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1000 Friends of Florida Case Study

Florida 2060

1000 Population ForecastFlorida is in the midst of rapid change.  The engine of change is population growth--largely attributable to a combination of continued domestic and international immigration.  The physical manifestation of our population growth is land use change, and the more rapidly population increases, the more rapidly land use changes occur.  Between now and 2060 the State’s population is projected to more than double and consequently, without shifts in our policies, the additional land devoted to urban use will also more than double.

To explore the physical reality of this trend 1000 Friends of Florida contracted with researchers at the University of Florida’s GeoPlan Center to demonstrate what land use in the State might look like in 2060.  This is a companion study to A Time for Leadership:  Growth Management and Florida 2060 prepared for 1000 Friends of Florida by researchers at Georgia Tech’s Center for Quality Growth and Regional Development.  GeoPlan’s project was undertaken using relatively straightforward geographic information systems (GIS) suitability analysis constructed on a foundation of clearly articulated assumptions.  The three key assumptions were:

  1. The Bureau of Economic and Business Research (BEBR) moderate population projection from 2005 to 2030 was used as the basis for determining a trend line extending to 2060.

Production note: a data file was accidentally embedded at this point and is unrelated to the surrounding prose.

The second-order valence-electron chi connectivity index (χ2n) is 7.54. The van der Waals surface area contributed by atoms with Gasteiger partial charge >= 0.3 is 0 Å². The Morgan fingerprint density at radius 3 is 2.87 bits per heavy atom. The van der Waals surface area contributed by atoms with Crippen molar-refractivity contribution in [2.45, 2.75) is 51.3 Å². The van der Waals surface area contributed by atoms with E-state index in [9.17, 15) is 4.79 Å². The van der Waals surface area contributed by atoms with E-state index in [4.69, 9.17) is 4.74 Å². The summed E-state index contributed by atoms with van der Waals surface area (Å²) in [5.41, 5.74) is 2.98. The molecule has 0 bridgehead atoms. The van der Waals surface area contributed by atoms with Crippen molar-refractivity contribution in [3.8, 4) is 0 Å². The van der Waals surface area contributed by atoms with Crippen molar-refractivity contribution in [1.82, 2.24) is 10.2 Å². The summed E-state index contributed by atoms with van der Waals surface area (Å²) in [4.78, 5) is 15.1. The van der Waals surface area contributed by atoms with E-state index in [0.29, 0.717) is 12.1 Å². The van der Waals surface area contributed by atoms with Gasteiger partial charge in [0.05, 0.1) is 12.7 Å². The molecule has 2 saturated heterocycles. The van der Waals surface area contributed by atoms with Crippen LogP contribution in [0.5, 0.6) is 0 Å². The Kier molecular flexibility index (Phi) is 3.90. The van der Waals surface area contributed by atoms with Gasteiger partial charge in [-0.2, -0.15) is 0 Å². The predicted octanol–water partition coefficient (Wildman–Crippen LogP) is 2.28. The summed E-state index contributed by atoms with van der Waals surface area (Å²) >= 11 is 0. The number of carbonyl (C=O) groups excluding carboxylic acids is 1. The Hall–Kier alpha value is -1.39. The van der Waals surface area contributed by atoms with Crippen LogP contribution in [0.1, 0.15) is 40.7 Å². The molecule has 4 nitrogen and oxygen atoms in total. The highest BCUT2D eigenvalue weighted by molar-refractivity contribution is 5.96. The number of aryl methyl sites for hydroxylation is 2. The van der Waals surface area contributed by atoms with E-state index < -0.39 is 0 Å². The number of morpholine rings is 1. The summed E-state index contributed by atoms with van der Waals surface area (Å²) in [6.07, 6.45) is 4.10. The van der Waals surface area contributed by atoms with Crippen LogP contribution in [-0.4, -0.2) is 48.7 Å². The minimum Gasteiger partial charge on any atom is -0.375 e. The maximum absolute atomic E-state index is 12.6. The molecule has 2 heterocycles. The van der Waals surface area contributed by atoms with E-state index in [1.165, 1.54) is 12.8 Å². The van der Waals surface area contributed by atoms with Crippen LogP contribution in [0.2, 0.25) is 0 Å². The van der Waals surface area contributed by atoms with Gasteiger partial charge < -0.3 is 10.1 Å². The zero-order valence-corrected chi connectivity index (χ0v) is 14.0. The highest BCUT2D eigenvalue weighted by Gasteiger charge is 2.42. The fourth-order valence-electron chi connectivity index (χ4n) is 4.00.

2. It was assumed the existing gross urban density of developed lands in each county will remain the same as in 2005.  Gross urban density was calculated by taking 2005 population and dividing it by 2005 existing urban lands resulting in an expression of people per urban acre for each county.  The 2005 gross urban densities ranged from a high in Dade County of 15.45 people per acre to a low in Gilchrist County of .45 people per acre.  The total acres required to accommodate each county’s additional population was determined based on the calculated 2005 gross urban density; and
  3. The lands to which the new population was distributed were determined to be the most suitable using a set of eight criteria of which proximity to existing urban areas, road density and absence of wetlands were most heavily weighted.
  4. It was also assumed that no new conservation lands will be set aside. While it is highly unlikely this will be a reality, a prediction of lands sensitive enough for protection have been identified by the Florida Forever Board of Trustees. Our goal was to determine how much of that land would be developed if it were not set aside for protection.

Results: 2005 and 2060 Comparison